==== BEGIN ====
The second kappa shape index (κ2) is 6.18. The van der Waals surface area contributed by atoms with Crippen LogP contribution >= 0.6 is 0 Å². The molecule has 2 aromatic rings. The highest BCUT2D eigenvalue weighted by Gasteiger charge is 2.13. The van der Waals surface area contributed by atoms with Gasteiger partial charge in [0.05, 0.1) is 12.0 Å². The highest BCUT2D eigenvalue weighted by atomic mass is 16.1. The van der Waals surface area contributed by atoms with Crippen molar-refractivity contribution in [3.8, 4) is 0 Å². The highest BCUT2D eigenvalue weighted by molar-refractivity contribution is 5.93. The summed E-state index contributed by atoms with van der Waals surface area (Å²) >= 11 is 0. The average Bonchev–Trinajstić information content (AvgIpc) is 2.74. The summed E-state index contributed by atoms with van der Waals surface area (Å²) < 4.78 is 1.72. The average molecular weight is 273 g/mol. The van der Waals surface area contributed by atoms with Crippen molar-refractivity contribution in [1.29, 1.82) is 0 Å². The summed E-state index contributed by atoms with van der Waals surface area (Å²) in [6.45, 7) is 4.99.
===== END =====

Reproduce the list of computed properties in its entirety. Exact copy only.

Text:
The second kappa shape index (κ2) is 6.18. The van der Waals surface area contributed by atoms with Crippen LogP contribution >= 0.6 is 0 Å². The molecule has 2 aromatic rings. The highest BCUT2D eigenvalue weighted by Gasteiger charge is 2.13. The van der Waals surface area contributed by atoms with Gasteiger partial charge in [0.05, 0.1) is 12.0 Å². The highest BCUT2D eigenvalue weighted by atomic mass is 16.1. The van der Waals surface area contributed by atoms with Crippen molar-refractivity contribution in [3.8, 4) is 0 Å². The highest BCUT2D eigenvalue weighted by molar-refractivity contribution is 5.93. The summed E-state index contributed by atoms with van der Waals surface area (Å²) >= 11 is 0. The average Bonchev–Trinajstić information content (AvgIpc) is 2.74. The summed E-state index contributed by atoms with van der Waals surface area (Å²) < 4.78 is 1.72. The average molecular weight is 273 g/mol. The van der Waals surface area contributed by atoms with Crippen molar-refractivity contribution in [1.29, 1.82) is 0 Å². The summed E-state index contributed by atoms with van der Waals surface area (Å²) in [6.45, 7) is 4.99.